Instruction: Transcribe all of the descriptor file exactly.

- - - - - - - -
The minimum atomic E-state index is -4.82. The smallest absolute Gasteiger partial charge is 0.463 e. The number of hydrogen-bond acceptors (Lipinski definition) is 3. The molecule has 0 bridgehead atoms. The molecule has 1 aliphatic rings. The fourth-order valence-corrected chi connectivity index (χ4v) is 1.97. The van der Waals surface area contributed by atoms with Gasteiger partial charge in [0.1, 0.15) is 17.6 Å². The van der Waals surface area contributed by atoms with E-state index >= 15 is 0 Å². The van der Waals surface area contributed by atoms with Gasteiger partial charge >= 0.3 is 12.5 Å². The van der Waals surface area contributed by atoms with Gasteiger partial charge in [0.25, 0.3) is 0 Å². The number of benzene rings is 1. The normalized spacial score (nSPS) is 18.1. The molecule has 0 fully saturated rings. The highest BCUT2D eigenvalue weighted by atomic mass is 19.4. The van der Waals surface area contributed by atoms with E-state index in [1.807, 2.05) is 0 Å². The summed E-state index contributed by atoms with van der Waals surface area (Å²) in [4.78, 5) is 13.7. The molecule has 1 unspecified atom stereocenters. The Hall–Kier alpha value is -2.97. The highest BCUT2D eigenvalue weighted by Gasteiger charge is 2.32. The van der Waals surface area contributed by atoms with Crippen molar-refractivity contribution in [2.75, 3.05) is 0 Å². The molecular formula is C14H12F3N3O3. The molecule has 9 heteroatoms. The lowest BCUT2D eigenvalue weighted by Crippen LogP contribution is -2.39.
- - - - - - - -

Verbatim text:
The minimum atomic E-state index is -4.82. The smallest absolute Gasteiger partial charge is 0.463 e. The number of hydrogen-bond acceptors (Lipinski definition) is 3. The molecule has 0 bridgehead atoms. The molecule has 1 aliphatic rings. The fourth-order valence-corrected chi connectivity index (χ4v) is 1.97. The van der Waals surface area contributed by atoms with Gasteiger partial charge in [0.1, 0.15) is 17.6 Å². The van der Waals surface area contributed by atoms with E-state index >= 15 is 0 Å². The van der Waals surface area contributed by atoms with Gasteiger partial charge >= 0.3 is 12.5 Å². The van der Waals surface area contributed by atoms with Gasteiger partial charge in [0.25, 0.3) is 0 Å². The number of benzene rings is 1. The normalized spacial score (nSPS) is 18.1. The molecule has 0 fully saturated rings. The highest BCUT2D eigenvalue weighted by atomic mass is 19.4. The van der Waals surface area contributed by atoms with E-state index in [1.807, 2.05) is 0 Å². The summed E-state index contributed by atoms with van der Waals surface area (Å²) in [4.78, 5) is 13.7. The molecule has 1 unspecified atom stereocenters. The Hall–Kier alpha value is -2.97. The highest BCUT2D eigenvalue weighted by Gasteiger charge is 2.32. The van der Waals surface area contributed by atoms with Crippen molar-refractivity contribution in [2.75, 3.05) is 0 Å². The molecular formula is C14H12F3N3O3. The molecule has 9 heteroatoms. The lowest BCUT2D eigenvalue weighted by Crippen LogP contribution is -2.39.